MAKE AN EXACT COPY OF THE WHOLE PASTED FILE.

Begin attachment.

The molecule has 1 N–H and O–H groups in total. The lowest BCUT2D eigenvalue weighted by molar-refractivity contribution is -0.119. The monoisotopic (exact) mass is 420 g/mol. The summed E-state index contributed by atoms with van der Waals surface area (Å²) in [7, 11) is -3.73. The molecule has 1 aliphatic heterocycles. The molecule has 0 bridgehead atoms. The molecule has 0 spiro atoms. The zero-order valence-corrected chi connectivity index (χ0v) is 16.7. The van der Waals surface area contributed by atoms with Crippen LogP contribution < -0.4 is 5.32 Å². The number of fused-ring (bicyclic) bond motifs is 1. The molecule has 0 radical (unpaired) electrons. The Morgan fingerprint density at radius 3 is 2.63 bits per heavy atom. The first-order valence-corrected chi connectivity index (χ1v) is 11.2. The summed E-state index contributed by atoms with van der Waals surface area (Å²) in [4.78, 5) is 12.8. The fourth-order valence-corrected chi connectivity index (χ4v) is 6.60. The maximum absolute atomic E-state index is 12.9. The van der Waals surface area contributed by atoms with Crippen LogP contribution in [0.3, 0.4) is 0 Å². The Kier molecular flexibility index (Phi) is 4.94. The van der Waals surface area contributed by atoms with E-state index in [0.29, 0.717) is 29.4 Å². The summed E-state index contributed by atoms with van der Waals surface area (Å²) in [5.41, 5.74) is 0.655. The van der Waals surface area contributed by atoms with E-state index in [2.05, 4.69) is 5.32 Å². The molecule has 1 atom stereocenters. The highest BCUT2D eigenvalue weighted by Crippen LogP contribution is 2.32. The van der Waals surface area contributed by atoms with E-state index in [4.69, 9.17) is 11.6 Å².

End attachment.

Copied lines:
The molecule has 1 N–H and O–H groups in total. The lowest BCUT2D eigenvalue weighted by molar-refractivity contribution is -0.119. The monoisotopic (exact) mass is 420 g/mol. The summed E-state index contributed by atoms with van der Waals surface area (Å²) in [7, 11) is -3.73. The molecule has 1 aliphatic heterocycles. The molecule has 0 bridgehead atoms. The molecule has 0 spiro atoms. The zero-order valence-corrected chi connectivity index (χ0v) is 16.7. The van der Waals surface area contributed by atoms with Crippen LogP contribution < -0.4 is 5.32 Å². The number of fused-ring (bicyclic) bond motifs is 1. The molecule has 0 radical (unpaired) electrons. The Morgan fingerprint density at radius 3 is 2.63 bits per heavy atom. The first-order valence-corrected chi connectivity index (χ1v) is 11.2. The summed E-state index contributed by atoms with van der Waals surface area (Å²) in [4.78, 5) is 12.8. The fourth-order valence-corrected chi connectivity index (χ4v) is 6.60. The maximum absolute atomic E-state index is 12.9. The van der Waals surface area contributed by atoms with Crippen LogP contribution in [0.3, 0.4) is 0 Å². The Kier molecular flexibility index (Phi) is 4.94. The van der Waals surface area contributed by atoms with E-state index in [0.29, 0.717) is 29.4 Å². The summed E-state index contributed by atoms with van der Waals surface area (Å²) in [5.41, 5.74) is 0.655. The van der Waals surface area contributed by atoms with E-state index in [2.05, 4.69) is 5.32 Å². The molecule has 1 atom stereocenters. The highest BCUT2D eigenvalue weighted by Crippen LogP contribution is 2.32. The van der Waals surface area contributed by atoms with E-state index in [4.69, 9.17) is 11.6 Å².